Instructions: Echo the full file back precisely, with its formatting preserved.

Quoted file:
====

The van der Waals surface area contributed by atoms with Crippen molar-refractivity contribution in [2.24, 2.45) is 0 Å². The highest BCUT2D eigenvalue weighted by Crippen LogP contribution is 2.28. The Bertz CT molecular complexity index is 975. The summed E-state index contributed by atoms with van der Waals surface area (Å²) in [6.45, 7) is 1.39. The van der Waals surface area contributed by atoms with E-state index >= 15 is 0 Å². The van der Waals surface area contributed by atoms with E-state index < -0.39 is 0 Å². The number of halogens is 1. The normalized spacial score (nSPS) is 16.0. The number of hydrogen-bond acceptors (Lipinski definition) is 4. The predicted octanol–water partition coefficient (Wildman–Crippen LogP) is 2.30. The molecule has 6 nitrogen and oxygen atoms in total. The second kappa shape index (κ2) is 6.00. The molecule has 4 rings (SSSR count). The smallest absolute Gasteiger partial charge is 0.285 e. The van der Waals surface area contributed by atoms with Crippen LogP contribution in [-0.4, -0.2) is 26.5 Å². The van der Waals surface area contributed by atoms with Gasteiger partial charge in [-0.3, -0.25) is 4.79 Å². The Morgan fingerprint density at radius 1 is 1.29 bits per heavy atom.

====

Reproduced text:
The van der Waals surface area contributed by atoms with Crippen molar-refractivity contribution in [2.24, 2.45) is 0 Å². The highest BCUT2D eigenvalue weighted by Crippen LogP contribution is 2.28. The Bertz CT molecular complexity index is 975. The summed E-state index contributed by atoms with van der Waals surface area (Å²) in [6.45, 7) is 1.39. The van der Waals surface area contributed by atoms with E-state index >= 15 is 0 Å². The van der Waals surface area contributed by atoms with E-state index < -0.39 is 0 Å². The number of halogens is 1. The normalized spacial score (nSPS) is 16.0. The number of hydrogen-bond acceptors (Lipinski definition) is 4. The predicted octanol–water partition coefficient (Wildman–Crippen LogP) is 2.30. The molecule has 6 nitrogen and oxygen atoms in total. The second kappa shape index (κ2) is 6.00. The molecule has 4 rings (SSSR count). The smallest absolute Gasteiger partial charge is 0.285 e. The van der Waals surface area contributed by atoms with Crippen LogP contribution in [-0.4, -0.2) is 26.5 Å². The van der Waals surface area contributed by atoms with Gasteiger partial charge in [-0.3, -0.25) is 4.79 Å². The Morgan fingerprint density at radius 1 is 1.29 bits per heavy atom.